A long-awaited review of prescription opioid medications, including their risks and contribution to the U.S. overdose epidemic, is still underway at the Food and Drug Administration, the agency's commissioner said Tuesday.
Dr. Robert Califf wrote in a blog entry that the FDA is still studying “what revisions are needed to support appropriate use” of opioid painkillers like OxyContin and Vicodin. The update comes as part of a broader outline of the FDA's ideas for combating drug misuse and addiction.
Califf promised to conduct a full review of FDA’s approach to opioids, including their prescribing instructions, to clinch Senate confirmation early this year. He told the Associated Press last month that the public would soon hear “a lot more about this."
But Tuesday's update is unlikely to appease his critics, including five Senate Democrats who voted against his nomination, largely over concerns that the FDA hasn’t taken bolder action to reduce opioid prescribing and misuse.
It’s not the first attempt at a reset on opioids for the FDA — or even for Califf. During his brief stint as FDA commissioner at the end of the Obama administration, Califf had also vowed to conduct a “sweeping review” of opioids.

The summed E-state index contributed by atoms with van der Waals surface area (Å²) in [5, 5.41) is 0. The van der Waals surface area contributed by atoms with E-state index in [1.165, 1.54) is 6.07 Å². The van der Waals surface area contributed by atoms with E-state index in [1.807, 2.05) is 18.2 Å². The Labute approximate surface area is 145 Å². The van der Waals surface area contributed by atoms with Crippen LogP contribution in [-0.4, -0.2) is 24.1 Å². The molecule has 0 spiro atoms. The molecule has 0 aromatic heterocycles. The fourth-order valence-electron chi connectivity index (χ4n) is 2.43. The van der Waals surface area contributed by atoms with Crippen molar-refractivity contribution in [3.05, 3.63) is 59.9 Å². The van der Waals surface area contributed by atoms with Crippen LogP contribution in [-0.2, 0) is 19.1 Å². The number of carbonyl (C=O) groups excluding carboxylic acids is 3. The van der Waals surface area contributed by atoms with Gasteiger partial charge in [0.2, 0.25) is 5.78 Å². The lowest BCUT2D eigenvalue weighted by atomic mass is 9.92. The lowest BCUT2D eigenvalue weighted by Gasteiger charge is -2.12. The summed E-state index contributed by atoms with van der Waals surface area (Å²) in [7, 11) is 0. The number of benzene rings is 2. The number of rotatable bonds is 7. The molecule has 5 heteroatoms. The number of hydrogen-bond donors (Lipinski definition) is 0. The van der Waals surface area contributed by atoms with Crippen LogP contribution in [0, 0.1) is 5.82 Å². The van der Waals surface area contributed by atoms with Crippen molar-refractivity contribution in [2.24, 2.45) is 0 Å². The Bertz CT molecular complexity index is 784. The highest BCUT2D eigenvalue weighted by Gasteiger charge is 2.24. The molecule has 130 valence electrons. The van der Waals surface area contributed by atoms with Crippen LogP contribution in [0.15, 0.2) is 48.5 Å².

Last year, U.S. overdose deaths soared to a record of 107,000, driven overwhelmingly by fentanyl and other illegal opioids. Opioid prescriptions have fallen about 40% in the last decade but deaths tied to the medications remain at 13,000 to 14,000 per year.
Califf's post lays out a framework for combating drug addiction and overdoses overall, focusing on reducing inappropriate prescribing, developing new addiction and overdose therapies and shutting down suppliers of illicit drugs.
But many of the agency's specific ideas have failed to gain traction.
For example, a recent FDA proposal that would require pharmacies to dispense “mail-back” envelopes with every opioid prescription has faced resistance from pharmacists, drugmakers and other groups. Elsewhere the FDA has tried for nearly a decade to require doctors and other health professionals to undergo training in safe opioid prescribing. That effort has been stalled over questions of whether it requires action by Congress. Medical societies generally oppose any blanket requirement.
Califf said another priority will be approving an over-the-counter version of naloxone, the medication that can reverse opioid overdose. Most states have passed measures allowing pharmacists to dispense the drug without a prescription, but experts say an over-the-counter version would further expand access.